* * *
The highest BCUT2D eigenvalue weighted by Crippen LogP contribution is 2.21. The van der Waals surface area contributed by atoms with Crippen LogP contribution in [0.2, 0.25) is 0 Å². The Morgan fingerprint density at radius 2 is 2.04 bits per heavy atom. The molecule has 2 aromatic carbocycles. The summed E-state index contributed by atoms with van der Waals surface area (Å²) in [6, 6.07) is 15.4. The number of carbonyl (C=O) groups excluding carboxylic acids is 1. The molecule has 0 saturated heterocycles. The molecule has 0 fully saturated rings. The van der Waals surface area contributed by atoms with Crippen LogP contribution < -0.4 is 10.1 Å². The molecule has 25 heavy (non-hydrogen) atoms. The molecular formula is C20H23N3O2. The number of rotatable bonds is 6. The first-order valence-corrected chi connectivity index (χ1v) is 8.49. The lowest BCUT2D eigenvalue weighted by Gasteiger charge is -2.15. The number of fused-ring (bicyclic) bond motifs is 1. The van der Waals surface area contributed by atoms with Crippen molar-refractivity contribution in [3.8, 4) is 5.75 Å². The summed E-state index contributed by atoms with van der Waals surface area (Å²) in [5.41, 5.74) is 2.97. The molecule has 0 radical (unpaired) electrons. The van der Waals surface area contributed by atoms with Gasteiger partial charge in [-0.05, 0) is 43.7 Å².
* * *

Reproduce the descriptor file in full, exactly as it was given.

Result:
The highest BCUT2D eigenvalue weighted by Crippen LogP contribution is 2.21. The van der Waals surface area contributed by atoms with Crippen LogP contribution in [0.2, 0.25) is 0 Å². The Morgan fingerprint density at radius 2 is 2.04 bits per heavy atom. The molecule has 2 aromatic carbocycles. The summed E-state index contributed by atoms with van der Waals surface area (Å²) in [6, 6.07) is 15.4. The number of carbonyl (C=O) groups excluding carboxylic acids is 1. The molecule has 0 saturated heterocycles. The molecule has 0 fully saturated rings. The van der Waals surface area contributed by atoms with Crippen LogP contribution < -0.4 is 10.1 Å². The molecule has 25 heavy (non-hydrogen) atoms. The molecular formula is C20H23N3O2. The number of rotatable bonds is 6. The first-order valence-corrected chi connectivity index (χ1v) is 8.49. The lowest BCUT2D eigenvalue weighted by Gasteiger charge is -2.15. The number of fused-ring (bicyclic) bond motifs is 1. The van der Waals surface area contributed by atoms with Crippen molar-refractivity contribution in [3.8, 4) is 5.75 Å². The summed E-state index contributed by atoms with van der Waals surface area (Å²) in [5.41, 5.74) is 2.97. The molecule has 0 radical (unpaired) electrons. The van der Waals surface area contributed by atoms with Gasteiger partial charge in [-0.05, 0) is 43.7 Å².